Mr. Loigman pressed on that, "we need to know the impact of these applications on the fire service, especially when you combine many applications in one neighborhood.


"I know that DCA permits us to do a low level review. That is simply because the construction codes were all lobbied by the developers. However, even if the law does not prohibit our input, it also does not restrict our input. We have a responsibility to do a much bigger review. For example, we should ask them to pay for a fire protection study from an expert that should be reviewed by our chief.


"Additionally, we need to ensure we discuss the fiscal impact of development approvals. Even if the Boards don't listen to us, we still need to do our best," Mr. Loigman urged.


Mr. Pfeffer pushed back, saying, "the costs that you want to get shifted to the applicant may not even be legal. How do you require them to give them certain information that they are not required to give us?"


Chief Yahr chimed in, saying, "as I've stated before, the Township Committee govern this town. It's not our place to try to stop them for any reason. Our job is simply to figure out how to provide sufficient fire service for however the Township Committee chooses to permit the Township to continue to grow.


"In regards to our review of Planning Board applications, we do not look at building construction plans as the Township does employ a fire sub-code official and building layout is his responsibility. Our review is more pragmatic to ensure space around the building and sufficient hydrants and access to the driveways."


At this point, Mr. Goldman nodded his head and said, "correct."


Mr. Loigman pressed back, saying, "our review actually is very important. In several lawsuits against the Planning Board, the courts have said that the fire approval is "law." Your checkmark has been portrayed as an approval for fire safety, and I don't think that's accurate. If we will be used in that fashion, I think we should have more input."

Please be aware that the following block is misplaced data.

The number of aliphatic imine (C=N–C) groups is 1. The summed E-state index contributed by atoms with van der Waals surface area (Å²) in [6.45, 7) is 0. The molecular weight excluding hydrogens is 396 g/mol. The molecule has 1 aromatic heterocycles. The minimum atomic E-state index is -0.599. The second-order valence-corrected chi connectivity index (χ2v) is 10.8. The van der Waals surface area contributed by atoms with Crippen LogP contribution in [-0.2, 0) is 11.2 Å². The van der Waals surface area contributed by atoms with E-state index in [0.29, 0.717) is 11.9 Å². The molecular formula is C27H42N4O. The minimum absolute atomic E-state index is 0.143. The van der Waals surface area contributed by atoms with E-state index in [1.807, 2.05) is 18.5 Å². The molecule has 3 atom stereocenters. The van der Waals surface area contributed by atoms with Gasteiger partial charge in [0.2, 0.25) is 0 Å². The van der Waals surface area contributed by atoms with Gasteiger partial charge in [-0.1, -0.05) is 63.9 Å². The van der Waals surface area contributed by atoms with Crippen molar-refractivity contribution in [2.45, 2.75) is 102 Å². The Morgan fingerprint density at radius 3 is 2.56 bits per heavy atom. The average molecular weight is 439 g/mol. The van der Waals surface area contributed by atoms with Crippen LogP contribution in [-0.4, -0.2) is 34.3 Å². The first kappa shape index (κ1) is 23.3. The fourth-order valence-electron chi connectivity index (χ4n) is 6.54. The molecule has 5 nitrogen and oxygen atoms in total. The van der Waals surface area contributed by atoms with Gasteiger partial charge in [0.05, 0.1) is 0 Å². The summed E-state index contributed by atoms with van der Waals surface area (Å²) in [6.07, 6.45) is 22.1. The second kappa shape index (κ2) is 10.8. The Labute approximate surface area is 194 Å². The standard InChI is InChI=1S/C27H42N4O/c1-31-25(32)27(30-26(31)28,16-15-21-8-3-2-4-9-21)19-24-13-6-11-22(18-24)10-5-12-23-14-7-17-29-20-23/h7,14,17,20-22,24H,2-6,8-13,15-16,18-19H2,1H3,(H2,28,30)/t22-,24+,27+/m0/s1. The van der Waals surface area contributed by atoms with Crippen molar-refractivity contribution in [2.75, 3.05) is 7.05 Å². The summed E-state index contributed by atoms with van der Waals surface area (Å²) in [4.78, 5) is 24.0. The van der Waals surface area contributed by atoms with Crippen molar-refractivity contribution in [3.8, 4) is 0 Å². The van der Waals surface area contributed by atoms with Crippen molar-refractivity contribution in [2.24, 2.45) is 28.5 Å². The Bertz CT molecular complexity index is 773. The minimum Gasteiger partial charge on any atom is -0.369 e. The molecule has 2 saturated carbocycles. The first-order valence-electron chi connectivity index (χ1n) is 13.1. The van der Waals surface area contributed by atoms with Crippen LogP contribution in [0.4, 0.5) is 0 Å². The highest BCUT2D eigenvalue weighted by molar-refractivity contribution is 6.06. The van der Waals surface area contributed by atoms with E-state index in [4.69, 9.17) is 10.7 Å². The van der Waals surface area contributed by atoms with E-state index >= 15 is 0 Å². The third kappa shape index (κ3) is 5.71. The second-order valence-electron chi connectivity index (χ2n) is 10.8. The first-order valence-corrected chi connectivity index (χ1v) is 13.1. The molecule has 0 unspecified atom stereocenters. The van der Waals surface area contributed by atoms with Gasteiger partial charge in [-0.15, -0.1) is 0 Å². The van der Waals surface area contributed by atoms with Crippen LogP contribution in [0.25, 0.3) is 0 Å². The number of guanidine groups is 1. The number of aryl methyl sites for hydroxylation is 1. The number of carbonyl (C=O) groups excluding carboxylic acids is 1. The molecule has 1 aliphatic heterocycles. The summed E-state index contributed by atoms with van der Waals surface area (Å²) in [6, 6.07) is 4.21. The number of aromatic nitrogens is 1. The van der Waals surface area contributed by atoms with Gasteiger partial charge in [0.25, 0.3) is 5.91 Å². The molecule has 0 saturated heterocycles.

Chief Yahr read the fire district's standard review page and the checklist on it, and said, "this is all we are reviewing."


Mr. Pfeffer added, "as to your interpretation that our review is being shown in court, our review will include our checklist."


Ok...


Firstly, unfortunately for Chief Yahr, despite that he feels that having the developers send their plans to the fire district "after the Planning Board has already hashed it all out," the very DCA guidance that Harrison Pfeffer cited states that the exact opposite must be done - the Planning Board must review the fire district's review "as part of their review of the application."


More importantly, it's absolutely shocking that Mr. Goldman - Adam Pfeffer's partner - was agreeing with Chief Yahr that the fire district's review is "a more pragmatic approach couched in terms of recommendations" (as the fire district's resolution states it is), as previously reported here and here on FAA News, Ocean County Superior Court Assignment Judge Francis Hodgson has made it crystal clear that once the fire district approves an application, if it is variance free, the Planning Board does NOT have any latitude to deny the application due to safety concerns or to require a wider cul-de-sac!


Judge Hodgson has certainly made it clear that he does not agree that the fire district's review is "a more pragmatic approach couched in terms of recommendations!"


Any attorney representing the Board of Fire Commissioners who agrees that the fire district's review is "a more pragmatic approach couched in terms of recommendations" is absolutely incorrect. However, the fact that the attorney representing the Board of Fire Commissioners just so happens to be the partner of Adam Pfeffer, who successfully argued before Judge Hodgson that "as the fire district approved the application, the Planning Board has no authority to deny the application due to fire safety concerns" absolutely boggles the mind!


It's as if Ian Goldman - whose salary is paid by the taxpayers and who is supposed to be representing the people - is actually representing the developers, as by telling the fire district that they can just keep their eyes closed and approve everything because anyways their approval doesn't mean anything, he is actually supporting the developers and his partner's arguments in court on their behalf!!


Another major issue is that many times the Board of Fire Commissioners does not even submit any review to the Planning Board.